[FoRK] anyone read thomas barnett?

Damien Morton dmorton at bitfurnace.com
Tue Jan 19 11:22:51 PST 2010


 THE FIGHT AGAINST TERRORISM: "Al-Qaeda seeks to make Yemen its safe
A Saudi crackdown has shifted the threat to its lawless neighbour," by
Andrew England and Matthew Green, *Financial Times*, 5 January 2010.

The essential dynamics of my

The growth of the al-Qaeda movement in Yemen is a prime example of the
dilemma governments face in confronting global Islamic extremism: one
country's crack down can drive the militants next door.

So, not unlike how Israel feels it'll never be safe until state-sponsored
terrorism in the region is completely rooted out, Saudi Arabia and Egypt
(the two prime targets of AQ) can never and will never feel secure so long
as there are nearby failed states to which extremists can flee whenever they
institute crackdowns (e.g., Yemen, Somalia and the Horn in general). This is
simply the Saudis bumping into the same logic that I adhere to regarding the
Gap as a whole: containment (by making oneself super-secure and fencing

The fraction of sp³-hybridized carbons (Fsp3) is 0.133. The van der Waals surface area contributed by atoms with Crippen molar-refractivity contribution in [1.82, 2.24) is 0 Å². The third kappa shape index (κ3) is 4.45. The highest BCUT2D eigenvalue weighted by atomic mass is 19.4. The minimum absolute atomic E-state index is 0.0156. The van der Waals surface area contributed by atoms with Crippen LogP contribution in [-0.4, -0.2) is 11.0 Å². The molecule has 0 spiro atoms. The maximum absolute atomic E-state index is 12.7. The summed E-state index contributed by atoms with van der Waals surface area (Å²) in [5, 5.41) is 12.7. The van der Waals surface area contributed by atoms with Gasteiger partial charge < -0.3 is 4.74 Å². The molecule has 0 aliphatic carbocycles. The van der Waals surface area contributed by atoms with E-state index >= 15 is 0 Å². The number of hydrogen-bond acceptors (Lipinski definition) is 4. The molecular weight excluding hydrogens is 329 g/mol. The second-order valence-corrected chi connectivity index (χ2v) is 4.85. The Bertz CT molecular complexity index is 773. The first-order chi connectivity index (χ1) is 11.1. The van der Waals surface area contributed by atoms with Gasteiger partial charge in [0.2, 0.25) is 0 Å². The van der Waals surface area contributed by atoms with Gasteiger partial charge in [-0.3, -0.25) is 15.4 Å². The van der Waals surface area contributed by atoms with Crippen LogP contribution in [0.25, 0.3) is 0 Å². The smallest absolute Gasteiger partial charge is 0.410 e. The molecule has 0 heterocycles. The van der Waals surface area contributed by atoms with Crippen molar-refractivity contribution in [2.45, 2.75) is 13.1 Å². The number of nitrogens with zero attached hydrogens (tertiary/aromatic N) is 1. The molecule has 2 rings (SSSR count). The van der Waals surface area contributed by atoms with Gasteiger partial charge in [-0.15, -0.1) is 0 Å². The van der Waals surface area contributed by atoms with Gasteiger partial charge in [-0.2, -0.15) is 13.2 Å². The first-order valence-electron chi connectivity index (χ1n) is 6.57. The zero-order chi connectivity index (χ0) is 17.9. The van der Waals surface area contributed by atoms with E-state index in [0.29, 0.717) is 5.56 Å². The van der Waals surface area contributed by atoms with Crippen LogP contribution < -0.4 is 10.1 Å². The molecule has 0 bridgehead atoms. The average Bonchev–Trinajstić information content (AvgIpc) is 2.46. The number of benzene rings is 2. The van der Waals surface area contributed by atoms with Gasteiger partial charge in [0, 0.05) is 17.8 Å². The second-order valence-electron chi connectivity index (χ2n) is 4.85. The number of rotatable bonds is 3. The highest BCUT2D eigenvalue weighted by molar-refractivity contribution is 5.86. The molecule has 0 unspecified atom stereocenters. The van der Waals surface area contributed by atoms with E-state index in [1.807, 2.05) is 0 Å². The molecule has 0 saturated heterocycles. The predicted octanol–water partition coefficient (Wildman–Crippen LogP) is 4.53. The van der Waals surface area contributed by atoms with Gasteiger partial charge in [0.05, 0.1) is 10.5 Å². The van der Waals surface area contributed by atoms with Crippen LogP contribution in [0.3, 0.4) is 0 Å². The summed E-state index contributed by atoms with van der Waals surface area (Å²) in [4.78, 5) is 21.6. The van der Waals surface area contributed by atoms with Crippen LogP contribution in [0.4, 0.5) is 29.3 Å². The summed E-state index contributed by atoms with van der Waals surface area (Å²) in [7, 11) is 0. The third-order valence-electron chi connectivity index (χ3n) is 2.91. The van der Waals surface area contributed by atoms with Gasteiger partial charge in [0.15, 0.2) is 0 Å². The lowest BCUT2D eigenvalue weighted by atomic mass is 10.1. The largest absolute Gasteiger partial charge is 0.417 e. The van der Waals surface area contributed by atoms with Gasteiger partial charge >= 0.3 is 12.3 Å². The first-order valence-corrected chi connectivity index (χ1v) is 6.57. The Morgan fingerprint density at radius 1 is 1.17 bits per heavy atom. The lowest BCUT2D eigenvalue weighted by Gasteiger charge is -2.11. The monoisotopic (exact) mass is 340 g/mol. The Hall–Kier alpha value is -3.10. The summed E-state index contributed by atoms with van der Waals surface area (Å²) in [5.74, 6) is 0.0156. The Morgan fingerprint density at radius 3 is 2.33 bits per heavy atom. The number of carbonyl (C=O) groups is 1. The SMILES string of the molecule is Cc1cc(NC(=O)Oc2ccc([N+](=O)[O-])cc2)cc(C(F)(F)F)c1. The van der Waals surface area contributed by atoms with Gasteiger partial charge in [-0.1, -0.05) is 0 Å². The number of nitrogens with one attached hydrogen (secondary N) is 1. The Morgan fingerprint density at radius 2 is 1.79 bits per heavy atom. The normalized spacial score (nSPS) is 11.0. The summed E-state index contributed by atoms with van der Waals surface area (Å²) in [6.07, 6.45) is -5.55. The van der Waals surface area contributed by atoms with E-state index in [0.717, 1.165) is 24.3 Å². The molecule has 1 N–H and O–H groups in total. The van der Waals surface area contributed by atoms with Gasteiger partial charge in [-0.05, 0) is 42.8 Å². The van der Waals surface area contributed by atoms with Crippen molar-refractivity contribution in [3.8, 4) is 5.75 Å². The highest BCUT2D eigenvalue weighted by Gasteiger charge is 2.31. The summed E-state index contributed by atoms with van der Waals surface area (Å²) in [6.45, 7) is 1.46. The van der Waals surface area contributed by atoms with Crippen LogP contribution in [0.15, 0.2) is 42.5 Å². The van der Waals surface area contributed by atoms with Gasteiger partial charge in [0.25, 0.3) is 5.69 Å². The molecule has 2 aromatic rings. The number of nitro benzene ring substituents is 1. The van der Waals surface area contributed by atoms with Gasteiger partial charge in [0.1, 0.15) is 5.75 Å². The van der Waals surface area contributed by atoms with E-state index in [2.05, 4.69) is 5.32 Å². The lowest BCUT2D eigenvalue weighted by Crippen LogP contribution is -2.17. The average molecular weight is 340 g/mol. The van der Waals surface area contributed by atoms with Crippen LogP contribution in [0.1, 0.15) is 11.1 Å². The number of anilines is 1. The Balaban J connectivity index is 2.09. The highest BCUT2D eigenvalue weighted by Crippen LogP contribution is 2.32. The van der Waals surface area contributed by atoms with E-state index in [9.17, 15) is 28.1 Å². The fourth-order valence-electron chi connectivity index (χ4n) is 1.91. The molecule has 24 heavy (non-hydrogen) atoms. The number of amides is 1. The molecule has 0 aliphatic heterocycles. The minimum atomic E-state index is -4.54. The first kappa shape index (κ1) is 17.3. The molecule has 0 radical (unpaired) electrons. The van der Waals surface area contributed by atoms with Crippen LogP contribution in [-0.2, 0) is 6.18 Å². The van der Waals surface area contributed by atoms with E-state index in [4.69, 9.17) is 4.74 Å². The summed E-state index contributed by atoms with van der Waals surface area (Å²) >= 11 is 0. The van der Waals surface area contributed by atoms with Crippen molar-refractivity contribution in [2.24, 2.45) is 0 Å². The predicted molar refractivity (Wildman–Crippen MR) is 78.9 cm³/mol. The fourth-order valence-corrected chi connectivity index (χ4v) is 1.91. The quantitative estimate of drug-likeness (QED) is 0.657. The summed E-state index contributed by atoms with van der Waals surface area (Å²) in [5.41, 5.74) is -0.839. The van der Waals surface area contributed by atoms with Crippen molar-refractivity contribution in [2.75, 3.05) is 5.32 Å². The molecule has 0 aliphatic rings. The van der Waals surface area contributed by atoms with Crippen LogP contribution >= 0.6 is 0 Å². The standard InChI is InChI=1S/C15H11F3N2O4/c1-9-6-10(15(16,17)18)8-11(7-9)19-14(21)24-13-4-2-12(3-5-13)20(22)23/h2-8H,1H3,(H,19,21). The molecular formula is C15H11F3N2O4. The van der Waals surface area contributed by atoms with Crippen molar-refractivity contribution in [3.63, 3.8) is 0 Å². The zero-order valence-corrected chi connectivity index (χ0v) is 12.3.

one's population/economy/etc. off from the bad neighborhoods) will not work,
nor will focusing strictly on demonstration cases (even as that's certainly
a step in the right direction) like Iraq in the Gulf or Afghanistan in South
Asia. Ultimately, your grand strategy must revolve around the goal of fixing
the entire system.

Can that be done using Iraq-level efforts? Obviously not. A
pol-mil/aid-heavy approach is inherently self-limiting on cost (not to
mention sustainable impact WRT official developmental aid), so even in the
demonstration/"crucial" struggle points, your process needs to move the
situation along--as quickly as possible--toward private-sector opportunities
versus the typical public-sector dependencies. [And yes, if your next point
is that all the local country will end up with is simply private-sector
dependencies/ "enslavement" in the capitalist world scheme/etc., then our
conversation can go no further.]

If you want to fix the entire system, then you need to harness the major
(and profound) forces of penetration and integration found in
globalization's advance. [Again, an ideological stopping-point for a certain
class of thinkers whose emotionalism and backward thinking on this subject
is not all that different from the local extremists seeking civilizational
apartheid as the long-term answer.]

On the surface, this can be caricatured as "our blood for their oil"--a line